Disclaimer: The opinions expressed on this site do not necessarily reflect my actual opinions.

November 29, 2004


I picked up a copy of Shattering the Myths of Darwinism by Richard Milton the other day. As those who know me well (or even in passing, probably) can attest I love a good argument, especially if one side seems utterly hopeless. So I'm naturally drawn to anti-Darwinian stuff like this and Darwin's Black Box by Michael Behe.

The book was deeply impacting, not so much because his arguments are compelling, but because it highlighted my ignorance of evolution beyond the most basic concepts. I know essentially nothing more than what I learned in school, and what I read in a few of Richard Dawkins's books a decade ago.

I was alarmed by my inability to contradict most of his points; indeed, I walked away almost convinced by it all. While I consider some of his points to be valid (such as that "survival of the fittest" is in fact a tautology, because when you get right down to it, from a linguistic point of view, what it really means is "the individuals that produce the most offspring... produce the most offspring") I can't help feeling that I should know much, much more about probably one of the most important topics of all, in any area of life.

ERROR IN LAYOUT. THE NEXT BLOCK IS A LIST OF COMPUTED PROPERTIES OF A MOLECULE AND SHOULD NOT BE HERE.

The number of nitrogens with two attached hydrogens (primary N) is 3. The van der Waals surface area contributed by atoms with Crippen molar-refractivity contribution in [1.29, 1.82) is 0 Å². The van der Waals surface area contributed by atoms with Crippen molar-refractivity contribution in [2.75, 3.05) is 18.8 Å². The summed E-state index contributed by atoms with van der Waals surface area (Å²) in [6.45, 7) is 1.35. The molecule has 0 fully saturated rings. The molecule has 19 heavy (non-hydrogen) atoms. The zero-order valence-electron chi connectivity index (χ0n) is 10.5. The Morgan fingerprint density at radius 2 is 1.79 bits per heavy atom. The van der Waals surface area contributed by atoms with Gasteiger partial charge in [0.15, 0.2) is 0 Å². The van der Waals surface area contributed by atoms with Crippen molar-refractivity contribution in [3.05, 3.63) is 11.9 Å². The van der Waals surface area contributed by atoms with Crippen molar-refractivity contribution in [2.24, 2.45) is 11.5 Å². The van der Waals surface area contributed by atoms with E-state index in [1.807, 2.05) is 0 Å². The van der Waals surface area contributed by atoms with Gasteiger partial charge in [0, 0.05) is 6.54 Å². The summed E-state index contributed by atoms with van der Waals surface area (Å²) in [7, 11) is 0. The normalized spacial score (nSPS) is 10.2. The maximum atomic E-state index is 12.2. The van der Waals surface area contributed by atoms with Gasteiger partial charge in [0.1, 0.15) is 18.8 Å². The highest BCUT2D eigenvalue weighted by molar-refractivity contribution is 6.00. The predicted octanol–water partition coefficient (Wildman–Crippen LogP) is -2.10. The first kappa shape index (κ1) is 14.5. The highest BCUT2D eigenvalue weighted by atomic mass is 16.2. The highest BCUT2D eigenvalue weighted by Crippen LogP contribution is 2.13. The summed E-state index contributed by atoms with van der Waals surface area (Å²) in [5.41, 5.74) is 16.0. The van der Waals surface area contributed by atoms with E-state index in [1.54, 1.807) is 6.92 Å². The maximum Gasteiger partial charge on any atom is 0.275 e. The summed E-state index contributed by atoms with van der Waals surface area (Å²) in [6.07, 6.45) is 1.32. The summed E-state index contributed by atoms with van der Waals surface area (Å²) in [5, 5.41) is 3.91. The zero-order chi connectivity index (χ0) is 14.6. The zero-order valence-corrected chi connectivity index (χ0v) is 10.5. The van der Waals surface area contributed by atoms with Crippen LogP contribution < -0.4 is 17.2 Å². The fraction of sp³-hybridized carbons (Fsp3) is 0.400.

To this end I just bought The Structure of Evolutionary Theory by Stephen Jay Gould. At just over 1,400 pages I reckon it should provide me with a pretty thorough treatment of the subject, if I ever manage to get through it all. At the very least I should emerge, blinking and pale, significantly more knowledgable about evolution than I am at the moment. On the plus side, too, is the fact that it was written by the guy who proved able to resist the comfort and safety of the academic mainstream and was able to break free of the restrictive dogma of Darwinism enough to propose significant modifications to the theory in order to explain the evidence, rather than explain away the evidence, of the fossil record (by which I mean punctuated equilibrium).

So that's that. A quite possibly highly disingenuous book made me recognize a shameful inadequacy in my knowledge, and hopefully a dead biologist can help me fix that.

The is the end of my least interesting blog post ever.


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